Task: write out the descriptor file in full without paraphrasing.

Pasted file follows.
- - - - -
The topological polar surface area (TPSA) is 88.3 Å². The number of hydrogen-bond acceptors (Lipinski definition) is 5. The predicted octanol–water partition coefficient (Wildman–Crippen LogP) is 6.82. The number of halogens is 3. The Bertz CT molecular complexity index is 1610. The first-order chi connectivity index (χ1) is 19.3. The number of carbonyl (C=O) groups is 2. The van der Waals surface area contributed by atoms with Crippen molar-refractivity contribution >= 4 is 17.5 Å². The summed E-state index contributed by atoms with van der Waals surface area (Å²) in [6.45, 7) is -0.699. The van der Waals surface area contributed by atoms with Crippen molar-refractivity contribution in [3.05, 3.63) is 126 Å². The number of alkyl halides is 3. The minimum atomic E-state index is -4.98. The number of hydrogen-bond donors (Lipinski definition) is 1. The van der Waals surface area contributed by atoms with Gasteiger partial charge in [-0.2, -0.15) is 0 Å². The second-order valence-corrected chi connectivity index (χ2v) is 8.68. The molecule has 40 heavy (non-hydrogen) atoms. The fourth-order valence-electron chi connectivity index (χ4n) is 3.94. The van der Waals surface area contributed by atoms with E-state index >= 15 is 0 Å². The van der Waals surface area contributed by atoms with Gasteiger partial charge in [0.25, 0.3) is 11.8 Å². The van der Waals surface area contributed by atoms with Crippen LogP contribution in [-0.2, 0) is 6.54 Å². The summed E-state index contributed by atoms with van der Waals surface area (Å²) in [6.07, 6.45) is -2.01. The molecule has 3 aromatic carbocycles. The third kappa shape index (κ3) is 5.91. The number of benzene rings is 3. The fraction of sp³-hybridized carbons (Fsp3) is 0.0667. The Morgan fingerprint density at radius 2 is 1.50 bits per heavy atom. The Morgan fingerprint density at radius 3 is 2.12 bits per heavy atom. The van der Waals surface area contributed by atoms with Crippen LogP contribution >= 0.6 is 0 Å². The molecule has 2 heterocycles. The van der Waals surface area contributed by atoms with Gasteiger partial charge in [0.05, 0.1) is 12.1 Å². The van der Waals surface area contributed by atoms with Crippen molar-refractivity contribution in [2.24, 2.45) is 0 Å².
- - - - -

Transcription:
The topological polar surface area (TPSA) is 88.3 Å². The number of hydrogen-bond acceptors (Lipinski definition) is 5. The predicted octanol–water partition coefficient (Wildman–Crippen LogP) is 6.82. The number of halogens is 3. The Bertz CT molecular complexity index is 1610. The first-order chi connectivity index (χ1) is 19.3. The number of carbonyl (C=O) groups is 2. The van der Waals surface area contributed by atoms with Crippen molar-refractivity contribution >= 4 is 17.5 Å². The summed E-state index contributed by atoms with van der Waals surface area (Å²) in [6.45, 7) is -0.699. The van der Waals surface area contributed by atoms with Crippen molar-refractivity contribution in [3.05, 3.63) is 126 Å². The number of alkyl halides is 3. The minimum atomic E-state index is -4.98. The number of hydrogen-bond donors (Lipinski definition) is 1. The van der Waals surface area contributed by atoms with Gasteiger partial charge in [-0.2, -0.15) is 0 Å². The second-order valence-corrected chi connectivity index (χ2v) is 8.68. The molecule has 40 heavy (non-hydrogen) atoms. The fourth-order valence-electron chi connectivity index (χ4n) is 3.94. The van der Waals surface area contributed by atoms with E-state index >= 15 is 0 Å². The van der Waals surface area contributed by atoms with Gasteiger partial charge in [0.25, 0.3) is 11.8 Å². The van der Waals surface area contributed by atoms with Crippen LogP contribution in [-0.2, 0) is 6.54 Å². The summed E-state index contributed by atoms with van der Waals surface area (Å²) in [6.07, 6.45) is -2.01. The molecule has 3 aromatic carbocycles. The third kappa shape index (κ3) is 5.91. The number of benzene rings is 3. The fraction of sp³-hybridized carbons (Fsp3) is 0.0667. The Morgan fingerprint density at radius 2 is 1.50 bits per heavy atom. The Morgan fingerprint density at radius 3 is 2.12 bits per heavy atom. The van der Waals surface area contributed by atoms with Crippen LogP contribution >= 0.6 is 0 Å². The molecule has 2 heterocycles. The van der Waals surface area contributed by atoms with Gasteiger partial charge in [0.05, 0.1) is 12.1 Å². The van der Waals surface area contributed by atoms with Crippen molar-refractivity contribution in [2.24, 2.45) is 0 Å².